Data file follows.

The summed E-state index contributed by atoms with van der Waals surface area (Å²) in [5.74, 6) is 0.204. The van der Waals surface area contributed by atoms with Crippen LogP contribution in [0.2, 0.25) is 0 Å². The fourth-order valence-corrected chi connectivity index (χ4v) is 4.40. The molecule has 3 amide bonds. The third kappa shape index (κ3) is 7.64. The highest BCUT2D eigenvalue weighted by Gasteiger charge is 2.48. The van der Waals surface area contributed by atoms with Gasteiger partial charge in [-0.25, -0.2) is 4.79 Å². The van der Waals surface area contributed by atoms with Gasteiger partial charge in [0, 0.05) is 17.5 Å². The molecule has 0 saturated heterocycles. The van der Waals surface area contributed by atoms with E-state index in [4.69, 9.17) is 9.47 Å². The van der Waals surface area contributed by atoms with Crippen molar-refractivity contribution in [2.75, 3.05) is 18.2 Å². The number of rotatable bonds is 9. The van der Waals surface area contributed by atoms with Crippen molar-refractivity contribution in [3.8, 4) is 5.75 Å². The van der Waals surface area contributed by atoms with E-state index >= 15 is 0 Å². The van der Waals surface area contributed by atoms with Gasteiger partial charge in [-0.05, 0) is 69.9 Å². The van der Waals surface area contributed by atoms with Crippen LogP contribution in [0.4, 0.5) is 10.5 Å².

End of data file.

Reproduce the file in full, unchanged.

The summed E-state index contributed by atoms with van der Waals surface area (Å²) in [5.74, 6) is 0.204. The van der Waals surface area contributed by atoms with Crippen LogP contribution in [0.2, 0.25) is 0 Å². The fourth-order valence-corrected chi connectivity index (χ4v) is 4.40. The molecule has 3 amide bonds. The third kappa shape index (κ3) is 7.64. The highest BCUT2D eigenvalue weighted by Gasteiger charge is 2.48. The van der Waals surface area contributed by atoms with Gasteiger partial charge in [-0.25, -0.2) is 4.79 Å². The van der Waals surface area contributed by atoms with Gasteiger partial charge in [0, 0.05) is 17.5 Å². The molecule has 0 saturated heterocycles. The van der Waals surface area contributed by atoms with E-state index in [4.69, 9.17) is 9.47 Å². The van der Waals surface area contributed by atoms with Crippen molar-refractivity contribution in [2.75, 3.05) is 18.2 Å². The number of rotatable bonds is 9. The van der Waals surface area contributed by atoms with Crippen molar-refractivity contribution in [3.8, 4) is 5.75 Å². The van der Waals surface area contributed by atoms with E-state index >= 15 is 0 Å². The van der Waals surface area contributed by atoms with Gasteiger partial charge in [-0.05, 0) is 69.9 Å². The van der Waals surface area contributed by atoms with Crippen LogP contribution in [0.4, 0.5) is 10.5 Å².